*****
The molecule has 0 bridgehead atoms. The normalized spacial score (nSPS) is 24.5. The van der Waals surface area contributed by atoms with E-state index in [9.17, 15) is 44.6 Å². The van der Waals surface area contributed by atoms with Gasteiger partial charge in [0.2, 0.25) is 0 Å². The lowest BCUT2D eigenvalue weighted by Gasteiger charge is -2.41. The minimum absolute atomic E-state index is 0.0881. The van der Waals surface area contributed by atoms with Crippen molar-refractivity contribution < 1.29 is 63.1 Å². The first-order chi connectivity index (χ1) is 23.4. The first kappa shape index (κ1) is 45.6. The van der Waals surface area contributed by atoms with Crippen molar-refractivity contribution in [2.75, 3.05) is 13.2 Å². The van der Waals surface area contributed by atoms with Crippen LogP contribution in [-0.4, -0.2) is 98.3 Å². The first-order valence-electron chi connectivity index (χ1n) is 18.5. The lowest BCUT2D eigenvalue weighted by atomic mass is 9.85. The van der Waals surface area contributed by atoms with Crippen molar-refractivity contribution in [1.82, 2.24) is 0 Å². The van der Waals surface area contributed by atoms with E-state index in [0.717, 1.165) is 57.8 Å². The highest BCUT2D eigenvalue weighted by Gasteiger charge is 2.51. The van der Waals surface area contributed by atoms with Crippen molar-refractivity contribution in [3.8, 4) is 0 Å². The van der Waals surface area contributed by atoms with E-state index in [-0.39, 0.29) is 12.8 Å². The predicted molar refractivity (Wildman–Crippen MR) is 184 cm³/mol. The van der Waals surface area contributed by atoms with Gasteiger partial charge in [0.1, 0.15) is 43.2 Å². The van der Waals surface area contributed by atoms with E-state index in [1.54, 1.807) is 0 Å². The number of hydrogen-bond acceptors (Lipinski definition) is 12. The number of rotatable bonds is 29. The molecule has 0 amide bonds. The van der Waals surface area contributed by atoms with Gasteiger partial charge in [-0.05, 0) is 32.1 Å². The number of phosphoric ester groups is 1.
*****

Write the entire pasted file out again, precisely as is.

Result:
The molecule has 0 bridgehead atoms. The normalized spacial score (nSPS) is 24.5. The van der Waals surface area contributed by atoms with E-state index in [9.17, 15) is 44.6 Å². The van der Waals surface area contributed by atoms with Gasteiger partial charge in [0.2, 0.25) is 0 Å². The lowest BCUT2D eigenvalue weighted by Gasteiger charge is -2.41. The minimum absolute atomic E-state index is 0.0881. The van der Waals surface area contributed by atoms with Crippen molar-refractivity contribution < 1.29 is 63.1 Å². The first-order chi connectivity index (χ1) is 23.4. The first kappa shape index (κ1) is 45.6. The van der Waals surface area contributed by atoms with Crippen molar-refractivity contribution in [2.75, 3.05) is 13.2 Å². The van der Waals surface area contributed by atoms with Crippen LogP contribution in [-0.4, -0.2) is 98.3 Å². The first-order valence-electron chi connectivity index (χ1n) is 18.5. The lowest BCUT2D eigenvalue weighted by atomic mass is 9.85. The van der Waals surface area contributed by atoms with Crippen molar-refractivity contribution in [1.82, 2.24) is 0 Å². The van der Waals surface area contributed by atoms with E-state index in [0.717, 1.165) is 57.8 Å². The highest BCUT2D eigenvalue weighted by Gasteiger charge is 2.51. The van der Waals surface area contributed by atoms with Crippen molar-refractivity contribution in [3.8, 4) is 0 Å². The van der Waals surface area contributed by atoms with E-state index in [-0.39, 0.29) is 12.8 Å². The predicted molar refractivity (Wildman–Crippen MR) is 184 cm³/mol. The van der Waals surface area contributed by atoms with Gasteiger partial charge in [0.1, 0.15) is 43.2 Å². The van der Waals surface area contributed by atoms with E-state index in [1.54, 1.807) is 0 Å². The number of hydrogen-bond acceptors (Lipinski definition) is 12. The number of rotatable bonds is 29. The molecule has 0 amide bonds. The van der Waals surface area contributed by atoms with Gasteiger partial charge in [-0.05, 0) is 32.1 Å². The number of phosphoric ester groups is 1.